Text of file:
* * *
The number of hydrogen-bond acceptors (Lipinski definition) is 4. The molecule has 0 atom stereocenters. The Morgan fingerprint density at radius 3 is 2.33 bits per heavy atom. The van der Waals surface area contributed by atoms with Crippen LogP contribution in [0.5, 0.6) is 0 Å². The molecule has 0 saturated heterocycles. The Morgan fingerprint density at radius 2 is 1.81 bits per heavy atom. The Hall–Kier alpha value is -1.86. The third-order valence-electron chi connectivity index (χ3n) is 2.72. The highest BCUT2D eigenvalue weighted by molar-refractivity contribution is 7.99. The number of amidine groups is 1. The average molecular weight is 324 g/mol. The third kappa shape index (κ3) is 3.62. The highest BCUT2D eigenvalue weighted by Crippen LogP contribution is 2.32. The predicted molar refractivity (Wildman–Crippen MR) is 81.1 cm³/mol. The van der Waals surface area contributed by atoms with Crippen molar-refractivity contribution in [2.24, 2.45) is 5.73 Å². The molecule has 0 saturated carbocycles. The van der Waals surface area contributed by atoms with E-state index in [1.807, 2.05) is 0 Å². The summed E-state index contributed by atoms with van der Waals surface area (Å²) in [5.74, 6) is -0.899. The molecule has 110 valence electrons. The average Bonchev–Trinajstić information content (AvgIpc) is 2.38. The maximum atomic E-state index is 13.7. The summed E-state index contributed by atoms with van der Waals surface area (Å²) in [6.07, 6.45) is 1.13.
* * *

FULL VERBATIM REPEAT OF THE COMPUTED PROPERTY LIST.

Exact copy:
The number of hydrogen-bond acceptors (Lipinski definition) is 4. The molecule has 0 atom stereocenters. The Morgan fingerprint density at radius 3 is 2.33 bits per heavy atom. The van der Waals surface area contributed by atoms with Crippen LogP contribution in [0.5, 0.6) is 0 Å². The molecule has 0 saturated heterocycles. The Morgan fingerprint density at radius 2 is 1.81 bits per heavy atom. The Hall–Kier alpha value is -1.86. The third-order valence-electron chi connectivity index (χ3n) is 2.72. The highest BCUT2D eigenvalue weighted by molar-refractivity contribution is 7.99. The number of amidine groups is 1. The average molecular weight is 324 g/mol. The third kappa shape index (κ3) is 3.62. The highest BCUT2D eigenvalue weighted by Crippen LogP contribution is 2.32. The predicted molar refractivity (Wildman–Crippen MR) is 81.1 cm³/mol. The van der Waals surface area contributed by atoms with Crippen molar-refractivity contribution in [2.24, 2.45) is 5.73 Å². The molecule has 0 saturated carbocycles. The van der Waals surface area contributed by atoms with E-state index in [1.807, 2.05) is 0 Å². The summed E-state index contributed by atoms with van der Waals surface area (Å²) in [5.74, 6) is -0.899. The molecule has 110 valence electrons. The average Bonchev–Trinajstić information content (AvgIpc) is 2.38. The maximum atomic E-state index is 13.7. The summed E-state index contributed by atoms with van der Waals surface area (Å²) in [6.07, 6.45) is 1.13.